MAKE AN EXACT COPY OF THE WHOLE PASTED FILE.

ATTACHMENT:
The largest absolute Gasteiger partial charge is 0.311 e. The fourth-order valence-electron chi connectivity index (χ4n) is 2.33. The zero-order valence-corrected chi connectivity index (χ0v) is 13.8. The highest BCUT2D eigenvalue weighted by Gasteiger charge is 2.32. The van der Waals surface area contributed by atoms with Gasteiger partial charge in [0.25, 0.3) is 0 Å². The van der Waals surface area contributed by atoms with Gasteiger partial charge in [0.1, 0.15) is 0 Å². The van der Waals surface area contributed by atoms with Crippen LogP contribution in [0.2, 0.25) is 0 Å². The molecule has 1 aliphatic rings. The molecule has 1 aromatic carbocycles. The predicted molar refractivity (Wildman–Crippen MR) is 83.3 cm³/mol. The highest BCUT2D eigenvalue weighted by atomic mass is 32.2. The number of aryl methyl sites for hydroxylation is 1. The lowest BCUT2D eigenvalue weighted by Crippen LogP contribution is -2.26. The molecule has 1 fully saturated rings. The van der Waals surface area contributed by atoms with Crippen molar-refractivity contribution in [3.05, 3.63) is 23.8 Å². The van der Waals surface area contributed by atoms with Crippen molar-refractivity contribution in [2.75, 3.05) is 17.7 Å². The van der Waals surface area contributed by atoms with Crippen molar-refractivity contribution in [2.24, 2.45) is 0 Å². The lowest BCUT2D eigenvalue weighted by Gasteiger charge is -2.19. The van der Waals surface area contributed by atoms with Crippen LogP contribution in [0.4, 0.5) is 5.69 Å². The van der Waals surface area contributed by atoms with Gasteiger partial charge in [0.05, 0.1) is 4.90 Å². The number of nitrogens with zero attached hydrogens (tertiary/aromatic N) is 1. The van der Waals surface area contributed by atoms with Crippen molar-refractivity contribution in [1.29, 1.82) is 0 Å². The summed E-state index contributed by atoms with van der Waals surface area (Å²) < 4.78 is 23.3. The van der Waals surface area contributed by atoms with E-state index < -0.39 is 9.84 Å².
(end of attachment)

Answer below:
The largest absolute Gasteiger partial charge is 0.311 e. The fourth-order valence-electron chi connectivity index (χ4n) is 2.33. The zero-order valence-corrected chi connectivity index (χ0v) is 13.8. The highest BCUT2D eigenvalue weighted by Gasteiger charge is 2.32. The van der Waals surface area contributed by atoms with Gasteiger partial charge in [0.25, 0.3) is 0 Å². The van der Waals surface area contributed by atoms with Gasteiger partial charge in [0.1, 0.15) is 0 Å². The van der Waals surface area contributed by atoms with Crippen LogP contribution in [0.2, 0.25) is 0 Å². The molecule has 1 aliphatic rings. The molecule has 1 aromatic carbocycles. The predicted molar refractivity (Wildman–Crippen MR) is 83.3 cm³/mol. The highest BCUT2D eigenvalue weighted by atomic mass is 32.2. The number of aryl methyl sites for hydroxylation is 1. The lowest BCUT2D eigenvalue weighted by Crippen LogP contribution is -2.26. The molecule has 1 fully saturated rings. The van der Waals surface area contributed by atoms with Crippen molar-refractivity contribution in [3.05, 3.63) is 23.8 Å². The van der Waals surface area contributed by atoms with Crippen molar-refractivity contribution in [2.75, 3.05) is 17.7 Å². The van der Waals surface area contributed by atoms with Crippen molar-refractivity contribution in [2.24, 2.45) is 0 Å². The lowest BCUT2D eigenvalue weighted by Gasteiger charge is -2.19. The van der Waals surface area contributed by atoms with Crippen LogP contribution in [0.4, 0.5) is 5.69 Å². The van der Waals surface area contributed by atoms with Gasteiger partial charge in [0.05, 0.1) is 4.90 Å². The number of nitrogens with zero attached hydrogens (tertiary/aromatic N) is 1. The van der Waals surface area contributed by atoms with Crippen molar-refractivity contribution in [1.29, 1.82) is 0 Å². The summed E-state index contributed by atoms with van der Waals surface area (Å²) < 4.78 is 23.3. The van der Waals surface area contributed by atoms with E-state index < -0.39 is 9.84 Å².